Fish Creek Reservoir is full -- for now


The first two weeks of June have been kind to Steamboat Springs in terms of producing some cold fronts and afternoon cloudbursts that have conserved moisture in residential gardens.

Bob Stoddard of Mount Werner Water and Sanitation District is hoping people will back off their automated lawn irrigation systems when natural precipitation occurs. That action might forestall the day when domestic water use begins drawing down Fish Creek Reservoir.

Stoddard, like many area residents, keeps an eye on the ski slopes to gauge how the water season is going. He's optimistic municipal water use won't begin drawing down the reservoir until after July 1.

"I watch the snow on Storm Peak," Stoddard said. "Most years, there's still snow on July 4. In 2002 (a severe drought year), it was gone by June 1. I think we have a week or so more" before the snow disappears from the face of the ski area.

Even after the snow leaves the summit, drifts will continue to feed tributaries of Fish Creek and the Yampa River, Stoddard said.

Fish Creek Reservoir is Steamboat's primary source of water for human use and filled earlier than usual this year, on May 23. It would have filled sooner, but Mount Werner Water opened a gate and began releasing water before the reservoir filled.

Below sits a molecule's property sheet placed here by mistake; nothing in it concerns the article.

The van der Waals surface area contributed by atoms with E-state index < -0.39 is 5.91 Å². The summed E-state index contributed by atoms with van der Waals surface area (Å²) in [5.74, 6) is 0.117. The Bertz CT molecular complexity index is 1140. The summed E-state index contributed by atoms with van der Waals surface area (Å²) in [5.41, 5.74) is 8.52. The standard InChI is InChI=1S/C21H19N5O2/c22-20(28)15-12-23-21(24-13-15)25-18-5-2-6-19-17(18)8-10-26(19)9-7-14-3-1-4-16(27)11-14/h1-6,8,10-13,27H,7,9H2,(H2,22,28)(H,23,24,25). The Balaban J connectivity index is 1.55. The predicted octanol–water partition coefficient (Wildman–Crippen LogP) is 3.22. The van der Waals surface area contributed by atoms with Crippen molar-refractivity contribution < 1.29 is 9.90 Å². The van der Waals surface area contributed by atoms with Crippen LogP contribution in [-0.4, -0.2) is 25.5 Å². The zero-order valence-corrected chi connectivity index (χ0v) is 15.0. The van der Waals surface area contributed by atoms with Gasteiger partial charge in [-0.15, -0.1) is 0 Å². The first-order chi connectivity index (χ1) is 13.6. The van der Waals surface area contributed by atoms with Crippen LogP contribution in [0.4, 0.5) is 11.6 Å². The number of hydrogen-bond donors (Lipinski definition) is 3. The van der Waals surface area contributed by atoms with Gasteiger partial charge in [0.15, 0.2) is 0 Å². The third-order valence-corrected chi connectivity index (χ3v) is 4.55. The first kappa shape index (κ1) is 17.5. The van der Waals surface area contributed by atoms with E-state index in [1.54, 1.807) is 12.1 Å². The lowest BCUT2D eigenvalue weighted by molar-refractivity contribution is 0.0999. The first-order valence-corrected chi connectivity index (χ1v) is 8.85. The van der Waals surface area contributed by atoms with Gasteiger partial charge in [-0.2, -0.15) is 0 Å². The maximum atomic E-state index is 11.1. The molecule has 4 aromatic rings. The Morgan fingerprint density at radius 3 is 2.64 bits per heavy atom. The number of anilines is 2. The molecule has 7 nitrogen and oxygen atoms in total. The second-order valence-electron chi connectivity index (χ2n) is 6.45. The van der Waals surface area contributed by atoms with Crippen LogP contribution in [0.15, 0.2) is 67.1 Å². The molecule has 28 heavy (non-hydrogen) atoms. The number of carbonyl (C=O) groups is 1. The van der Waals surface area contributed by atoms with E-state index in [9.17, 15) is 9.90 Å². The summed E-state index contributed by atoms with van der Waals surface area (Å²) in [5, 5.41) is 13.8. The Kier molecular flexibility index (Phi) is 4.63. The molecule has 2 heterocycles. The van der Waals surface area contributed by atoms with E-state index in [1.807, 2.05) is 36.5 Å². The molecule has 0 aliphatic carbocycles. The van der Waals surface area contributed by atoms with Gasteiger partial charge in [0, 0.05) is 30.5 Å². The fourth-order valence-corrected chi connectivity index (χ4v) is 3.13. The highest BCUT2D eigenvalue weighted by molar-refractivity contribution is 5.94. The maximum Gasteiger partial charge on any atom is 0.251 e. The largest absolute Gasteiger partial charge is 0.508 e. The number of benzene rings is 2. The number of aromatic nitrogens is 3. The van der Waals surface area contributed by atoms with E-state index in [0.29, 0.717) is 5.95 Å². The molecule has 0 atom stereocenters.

Between 30 and 40 cubic feet per second were spilling over the top of the brimful reservoir June 15.

Stoddard checked the National Resource Conservation snowpack site Tuesday and saw that 5 inches of snow-water equivalent remains at the "Tower Site" on Buffalo Pass, about four miles north of the reservoir.

"I think within two to three days, it's going to be down to zero," Stoddard said.

The water spilling over the reservoir this week represented 10 percent to 20 percent of the water in Fish Creek at the confluence with the Yampa River. When the snowpack on the Continental Divide gives up the remaining 5 inches of water it holds, the flows in the Yampa could see a significant drop.

Fish Creek had been yo-yoing between about 200 cfs and 375 cfs during its daily cycle early this week. As recently as June 8, it was flowing at 700 cfs, and by June 10, it was at 400 cfs.

Stoddard interprets the signs to mean streamflows in the Yampa close to Steamboat won't be as robust as they were during the summer of 2003.


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